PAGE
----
After coming back to the States, I picked up my promised cross. It was heavy because I saw my weakness when I went overseas. That said, this season has been full of new trials and it’s been extremely difficult. It also has come with new joys and a deeper relationship with Christ because as my weakness has become more apparent, His strength and grace have grown all the more. I can count it all as pure joy like James tells us in chapter 1. Just like Jesus saw the Joy set before Him, I too see the joy set before me. It is beautiful and so worth working towards.

Cameron Washington

Kevin Kubandi: I’m Not Afraid

Posted by in Faith | September 25, 2013

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Editor’s Note: There’s an internal struggle we all have as Christians between our fears and the promises of God. Kevin does us all the favor of laying them out plainly in lyric so that together we can recognize the reality of fear and the truth that overcomes it. As Kevin repeats the themes of God’s faithfulness and the strength he provides, it becomes clear that while our own bravery alone may not be enough to allay our fears, God’s presence provides us everything we need, including a peace that surpasses fear and transcends understanding.

I’m not afraid
even though I’m not brave. 
I can’t will myself through this. 
I don’t have all the answers. 
Lord I don’t know what will happen tomorrow or where I will be a week from now.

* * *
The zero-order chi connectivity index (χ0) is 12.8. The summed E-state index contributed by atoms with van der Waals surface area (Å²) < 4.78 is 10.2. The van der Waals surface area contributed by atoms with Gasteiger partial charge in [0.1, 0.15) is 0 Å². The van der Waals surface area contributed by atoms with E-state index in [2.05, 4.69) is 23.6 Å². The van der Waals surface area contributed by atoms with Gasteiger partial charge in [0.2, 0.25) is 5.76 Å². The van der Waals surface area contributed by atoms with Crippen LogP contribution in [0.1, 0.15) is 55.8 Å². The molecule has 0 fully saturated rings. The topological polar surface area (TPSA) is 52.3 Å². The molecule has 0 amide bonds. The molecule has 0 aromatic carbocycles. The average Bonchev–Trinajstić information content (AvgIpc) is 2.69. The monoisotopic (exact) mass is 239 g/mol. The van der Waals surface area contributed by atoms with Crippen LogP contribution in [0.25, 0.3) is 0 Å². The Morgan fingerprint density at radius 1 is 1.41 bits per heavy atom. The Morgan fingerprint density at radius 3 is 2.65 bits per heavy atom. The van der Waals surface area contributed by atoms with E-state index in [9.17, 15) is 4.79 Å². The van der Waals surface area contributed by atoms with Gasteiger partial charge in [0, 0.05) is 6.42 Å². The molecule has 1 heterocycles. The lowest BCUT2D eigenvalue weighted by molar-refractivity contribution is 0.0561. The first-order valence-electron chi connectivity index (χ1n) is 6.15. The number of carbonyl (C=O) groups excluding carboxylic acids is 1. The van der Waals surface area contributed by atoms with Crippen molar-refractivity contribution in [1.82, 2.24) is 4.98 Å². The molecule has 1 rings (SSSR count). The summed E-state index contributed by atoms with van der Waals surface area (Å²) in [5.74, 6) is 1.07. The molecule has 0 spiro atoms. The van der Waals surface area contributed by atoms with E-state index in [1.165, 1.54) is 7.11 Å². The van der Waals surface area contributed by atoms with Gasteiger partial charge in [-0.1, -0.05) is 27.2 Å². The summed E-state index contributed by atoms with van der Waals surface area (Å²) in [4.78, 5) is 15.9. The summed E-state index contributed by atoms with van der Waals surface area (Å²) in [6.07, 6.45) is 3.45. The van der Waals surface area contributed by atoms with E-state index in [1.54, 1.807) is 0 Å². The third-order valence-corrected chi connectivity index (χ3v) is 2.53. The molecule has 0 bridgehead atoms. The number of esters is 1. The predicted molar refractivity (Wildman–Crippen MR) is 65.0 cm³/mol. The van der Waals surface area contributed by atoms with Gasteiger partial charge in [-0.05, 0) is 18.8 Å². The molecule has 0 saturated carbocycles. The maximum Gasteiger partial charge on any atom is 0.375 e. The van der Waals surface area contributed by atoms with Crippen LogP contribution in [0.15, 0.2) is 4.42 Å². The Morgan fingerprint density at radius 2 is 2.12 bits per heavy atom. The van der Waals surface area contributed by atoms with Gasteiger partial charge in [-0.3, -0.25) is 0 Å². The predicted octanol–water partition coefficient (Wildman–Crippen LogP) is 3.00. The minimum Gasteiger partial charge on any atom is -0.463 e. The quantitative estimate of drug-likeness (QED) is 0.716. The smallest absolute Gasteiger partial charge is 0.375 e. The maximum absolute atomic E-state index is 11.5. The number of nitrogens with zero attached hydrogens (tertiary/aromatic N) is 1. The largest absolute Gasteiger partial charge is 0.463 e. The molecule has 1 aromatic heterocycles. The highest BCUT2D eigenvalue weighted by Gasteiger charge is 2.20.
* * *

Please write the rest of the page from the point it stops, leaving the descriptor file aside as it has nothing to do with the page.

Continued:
But I do know you are God.
I do know you love me.
I do know you have not forsaken me.
Even when things look the darkest, Father I know you are here.
Even when it’s hard to trust, you give me the strength to get through.
Lord I don’t know how,
and I don’t know when,
but I know you will.
I wish I could say I have awesome faith, but you give me the faith to believe and trust.
So I’m not afraid
because you are God,
Lord you are good,
you are present, even when I don’t feel it.
Your word, your promise, trumps my emotions.
For God you are faithful.
You are true.
You are with me.
I’m not afraid.

Kevin Kubandi

Teaser (Hint: You Need a Smart Phone to scan the QR Code!)

Posted by in Resources | September 16, 2013

qrfree.kaywa.com

Editor’s Note: This week we’re providing a secret link to the website we’ve been building in an effort to become more transparent and intentional as an organization. If you have a smartphone, all you need is an app that can scan this QR code. The code is just a link to the website, which we will be covering in more detail in another blog very soon. For those of you who get a chance to check it out, please let us know what you think!